2022 has thrown up three big trends that will continue into 2023. These are: the ongoing crisis in the NHS, changes in IT policy and leadership, and a mutating media landscape. Highland Marketing co-founders Mark and Susan Venables consider what they mean for marketing, PR and communications in the year ahead.

It can be difficult to make predictions for the year ahead – but not this year. It’s easy to pick out the trends that will impact on health tech and communications over the next 12 months, because we are already living them.

For example, it is hardly a prediction to say the NHS will be under enormous pressure in 2023. Ambulance and hospital trusts were at the highest level of alert in the run-up to Christmas, even before nurses and ambulance workers struck, and there’s no reason to think demand will let up anytime soon.

At the same time, waiting lists have been growing by 100,000 per month since the end of the Covid-19 pandemic, while NHS finances have deteriorated as inflation has risen. Unless there’s another change of government, or a big switch in policy, there’s no reason to think these trends will be reversed, either. 

Communicating in a crisis

This backdrop of unprecedented stress has implications for tech companies that want to work with health and social care. Suppliers need to recognise that the NHS is facing a crisis and engage with that in their marketing and communications activity.

We see a lot of digital innovators pitching their products and services on the basis that they will “transform” health and care, or “delight” clinicians, or “empower” patients. Of course, they may do all these things, particularly over the longer-term.

But the feedback we get from NHS IT leaders is that they want honest and straightforward communication that shows suppliers understand what they are up against and lasers in on a problem or problems that they can resolve – right now.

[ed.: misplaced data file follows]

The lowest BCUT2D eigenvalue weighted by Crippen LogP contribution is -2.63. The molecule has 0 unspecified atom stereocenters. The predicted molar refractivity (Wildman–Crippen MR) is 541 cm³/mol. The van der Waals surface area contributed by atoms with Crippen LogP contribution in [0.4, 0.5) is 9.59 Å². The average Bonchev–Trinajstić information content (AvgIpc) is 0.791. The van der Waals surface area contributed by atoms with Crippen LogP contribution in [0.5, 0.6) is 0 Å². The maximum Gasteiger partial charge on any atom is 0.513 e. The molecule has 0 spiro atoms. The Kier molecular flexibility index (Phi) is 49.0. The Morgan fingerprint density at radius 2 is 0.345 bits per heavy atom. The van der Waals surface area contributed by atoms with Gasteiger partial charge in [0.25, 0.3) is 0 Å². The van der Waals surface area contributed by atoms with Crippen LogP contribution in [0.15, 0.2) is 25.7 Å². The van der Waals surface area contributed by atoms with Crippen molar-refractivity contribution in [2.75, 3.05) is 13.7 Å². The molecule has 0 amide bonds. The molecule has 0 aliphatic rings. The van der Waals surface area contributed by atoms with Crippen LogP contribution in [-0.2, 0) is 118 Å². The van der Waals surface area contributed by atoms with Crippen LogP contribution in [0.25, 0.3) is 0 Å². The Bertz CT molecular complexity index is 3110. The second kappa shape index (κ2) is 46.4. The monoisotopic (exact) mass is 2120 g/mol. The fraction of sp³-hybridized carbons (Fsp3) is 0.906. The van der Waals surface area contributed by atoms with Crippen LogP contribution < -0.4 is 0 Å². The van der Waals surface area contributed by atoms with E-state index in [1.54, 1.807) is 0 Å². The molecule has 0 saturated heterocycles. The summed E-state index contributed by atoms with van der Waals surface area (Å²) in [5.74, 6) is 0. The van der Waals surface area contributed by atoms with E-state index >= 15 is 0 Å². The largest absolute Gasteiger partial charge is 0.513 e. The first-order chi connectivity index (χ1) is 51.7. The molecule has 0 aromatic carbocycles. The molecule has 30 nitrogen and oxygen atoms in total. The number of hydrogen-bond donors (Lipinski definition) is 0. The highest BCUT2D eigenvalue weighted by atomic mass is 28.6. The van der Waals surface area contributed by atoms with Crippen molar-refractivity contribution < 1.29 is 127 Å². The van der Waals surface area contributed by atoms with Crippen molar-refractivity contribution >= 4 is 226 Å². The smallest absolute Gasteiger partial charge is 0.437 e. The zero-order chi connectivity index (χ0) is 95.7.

So, in 2023, we would re-emphasise the advice that we’ve always given, which is that to succeed in digital health, you need to be clear about the specific issue or issues that your solution can, and how you address them, and how your approach stands-out from the rest.

Plus, you need to be able to back-up what you are saying, by getting your customers to endorse you, or running good data collection projects that prove the business case delivered. And then you need to get that information to the right people, in the right format, to secure their attention.

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Responding to a changing NHS  

Another easy prediction for the year ahead is that there will be further changes to the structure of the NHS and its IT leadership. NHS England will complete its merger with NHS Digital in January, ushering in a new team at the transformation directorate to push ahead with the Frontline Digitisation programme.

Trusts are being encouraged to form provider groups with neighbouring organisations, which could have significant implications for infrastructure and electronic patient record decisions. And integrated care boards, which have only just started work, are being encouraged to rationalise and share services, including IT strategies and assets, to save costs.